Policy

Panel: Multicasting Spawns Opportunities for Spanish Networks

10/04/2007 6:32 AM Eastern

New York -- Channel capacity for hundreds of new local broadcast channels that will be spawned by the mandated conversion from analog to digital broadcasting in February 2009 bodes well for the burgeoning Hispanic TV programming business, executives said Thursday.

Equity Media Holdings chief strategy officer Mario Beau Ferrari said what drove his company to buy two TV stations in New York last month was the channel capacity for new programming that can be created by splitting one signal into five networks.

“The thought process there was what New York looks like in a digital world, having 10 channels instead of two,” Ferrari said here at the Hispanic Television Summit sponsored by Multichannel News and Broadcasting & Cable.

Equity Media owns a combination of 121 TV stations, licenses and permits, many of which the company has not used yet to build TV stations, Ferrari said. He suggested that that much of the construction would occur after February 2009.

The expanded channel capacity that comes with digital multicasting may also lead some local stations to time shift TV programming, predicted Stuart Rekant, CEO of Juniper Content, which owns Sorpresa!, a Spanish-language network targeted at kids and families.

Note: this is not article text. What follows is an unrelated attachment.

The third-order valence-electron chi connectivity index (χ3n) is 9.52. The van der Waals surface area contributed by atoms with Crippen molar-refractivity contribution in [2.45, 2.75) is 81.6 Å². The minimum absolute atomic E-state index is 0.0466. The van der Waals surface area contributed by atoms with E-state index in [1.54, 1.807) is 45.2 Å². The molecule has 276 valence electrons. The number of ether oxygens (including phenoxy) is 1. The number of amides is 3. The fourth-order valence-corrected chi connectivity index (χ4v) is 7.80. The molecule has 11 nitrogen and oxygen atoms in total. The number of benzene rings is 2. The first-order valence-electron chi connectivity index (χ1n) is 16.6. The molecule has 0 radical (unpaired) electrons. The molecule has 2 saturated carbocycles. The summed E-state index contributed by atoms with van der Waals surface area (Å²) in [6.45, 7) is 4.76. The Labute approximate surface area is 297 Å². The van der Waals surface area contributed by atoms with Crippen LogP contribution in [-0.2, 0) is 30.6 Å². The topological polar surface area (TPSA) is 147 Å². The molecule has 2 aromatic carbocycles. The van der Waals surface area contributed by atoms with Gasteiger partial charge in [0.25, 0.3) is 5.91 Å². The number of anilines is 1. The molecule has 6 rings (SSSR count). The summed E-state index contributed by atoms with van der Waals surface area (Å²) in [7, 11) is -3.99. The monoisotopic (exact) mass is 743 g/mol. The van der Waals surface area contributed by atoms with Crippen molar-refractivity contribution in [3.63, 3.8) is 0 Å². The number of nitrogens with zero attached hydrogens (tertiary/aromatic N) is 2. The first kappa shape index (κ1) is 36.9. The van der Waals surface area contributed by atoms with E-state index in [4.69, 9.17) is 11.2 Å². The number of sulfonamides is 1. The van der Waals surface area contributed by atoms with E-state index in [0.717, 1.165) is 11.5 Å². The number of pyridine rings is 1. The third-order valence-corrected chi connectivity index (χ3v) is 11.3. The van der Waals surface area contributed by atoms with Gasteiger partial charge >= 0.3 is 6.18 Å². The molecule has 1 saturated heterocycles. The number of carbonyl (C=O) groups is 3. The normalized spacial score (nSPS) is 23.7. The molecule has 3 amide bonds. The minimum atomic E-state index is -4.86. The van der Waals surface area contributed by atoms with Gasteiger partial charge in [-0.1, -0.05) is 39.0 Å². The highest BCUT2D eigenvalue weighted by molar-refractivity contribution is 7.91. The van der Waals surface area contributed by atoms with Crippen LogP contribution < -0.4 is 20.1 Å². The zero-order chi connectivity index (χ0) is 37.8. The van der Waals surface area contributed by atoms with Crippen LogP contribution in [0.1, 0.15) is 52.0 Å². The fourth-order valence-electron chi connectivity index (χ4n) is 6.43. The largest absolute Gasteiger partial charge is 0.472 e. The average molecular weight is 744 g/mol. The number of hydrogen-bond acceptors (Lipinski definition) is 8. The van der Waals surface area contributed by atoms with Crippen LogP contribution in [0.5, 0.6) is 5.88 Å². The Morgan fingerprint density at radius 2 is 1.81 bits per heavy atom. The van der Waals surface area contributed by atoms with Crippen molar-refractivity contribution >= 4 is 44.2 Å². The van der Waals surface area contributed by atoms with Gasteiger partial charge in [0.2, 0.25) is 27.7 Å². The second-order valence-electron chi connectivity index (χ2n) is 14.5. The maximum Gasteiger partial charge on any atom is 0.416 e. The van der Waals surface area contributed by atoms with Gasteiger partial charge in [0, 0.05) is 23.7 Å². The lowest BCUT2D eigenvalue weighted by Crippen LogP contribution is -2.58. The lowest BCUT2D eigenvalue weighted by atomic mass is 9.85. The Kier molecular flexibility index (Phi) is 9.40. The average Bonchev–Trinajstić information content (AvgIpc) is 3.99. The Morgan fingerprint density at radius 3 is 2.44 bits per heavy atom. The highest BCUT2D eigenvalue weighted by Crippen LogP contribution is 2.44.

Rekant said he sees an opportunity for Sorpresa! to sell three-hour blocks of kids and family programming to local broadcasters, which could help stations meet an FCC mandate that they broadcast three hours weekly of kids and educational programming.

Challenges Spanish-language networks face in obtaining prime channel positions on cable and satellite systems was another key topic of debate for the panel. While one representative for TV Azteca in the audience complained about being assigned to channel 807 on Time Warner Cable’s New York City system, Rekant, whose Sorpresa! is on channel 829, said it wasn’t a big concern.

“Welcome to the neighborhood,” Rekant responded. “We’re happy to be distributed on Time Warner. I think the technology of the channel doesn’t matter – it’s how you get attention as a channel, and then they [viewers] will find out what channel you’re on.”